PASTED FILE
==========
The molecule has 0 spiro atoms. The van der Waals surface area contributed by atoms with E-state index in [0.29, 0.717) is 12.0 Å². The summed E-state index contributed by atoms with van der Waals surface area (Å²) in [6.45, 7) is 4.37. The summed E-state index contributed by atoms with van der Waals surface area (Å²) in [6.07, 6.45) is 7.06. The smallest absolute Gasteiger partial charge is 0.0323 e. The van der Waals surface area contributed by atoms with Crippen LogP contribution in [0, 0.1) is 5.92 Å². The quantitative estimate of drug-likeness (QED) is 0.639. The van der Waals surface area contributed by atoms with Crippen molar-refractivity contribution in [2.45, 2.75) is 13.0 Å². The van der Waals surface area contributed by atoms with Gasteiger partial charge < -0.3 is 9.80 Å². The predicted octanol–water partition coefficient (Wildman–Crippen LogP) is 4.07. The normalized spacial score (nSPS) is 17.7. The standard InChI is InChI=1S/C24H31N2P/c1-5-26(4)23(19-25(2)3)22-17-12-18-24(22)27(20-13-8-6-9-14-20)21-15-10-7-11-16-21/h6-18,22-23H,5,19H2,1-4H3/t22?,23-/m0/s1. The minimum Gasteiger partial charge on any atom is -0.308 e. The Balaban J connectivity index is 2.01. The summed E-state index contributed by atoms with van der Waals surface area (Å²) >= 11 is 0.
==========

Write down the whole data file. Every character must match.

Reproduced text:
The molecule has 0 spiro atoms. The van der Waals surface area contributed by atoms with E-state index in [0.29, 0.717) is 12.0 Å². The summed E-state index contributed by atoms with van der Waals surface area (Å²) in [6.45, 7) is 4.37. The summed E-state index contributed by atoms with van der Waals surface area (Å²) in [6.07, 6.45) is 7.06. The smallest absolute Gasteiger partial charge is 0.0323 e. The van der Waals surface area contributed by atoms with Crippen LogP contribution in [0, 0.1) is 5.92 Å². The quantitative estimate of drug-likeness (QED) is 0.639. The van der Waals surface area contributed by atoms with Crippen molar-refractivity contribution in [2.45, 2.75) is 13.0 Å². The van der Waals surface area contributed by atoms with Gasteiger partial charge < -0.3 is 9.80 Å². The predicted octanol–water partition coefficient (Wildman–Crippen LogP) is 4.07. The normalized spacial score (nSPS) is 17.7. The standard InChI is InChI=1S/C24H31N2P/c1-5-26(4)23(19-25(2)3)22-17-12-18-24(22)27(20-13-8-6-9-14-20)21-15-10-7-11-16-21/h6-18,22-23H,5,19H2,1-4H3/t22?,23-/m0/s1. The minimum Gasteiger partial charge on any atom is -0.308 e. The Balaban J connectivity index is 2.01. The summed E-state index contributed by atoms with van der Waals surface area (Å²) >= 11 is 0.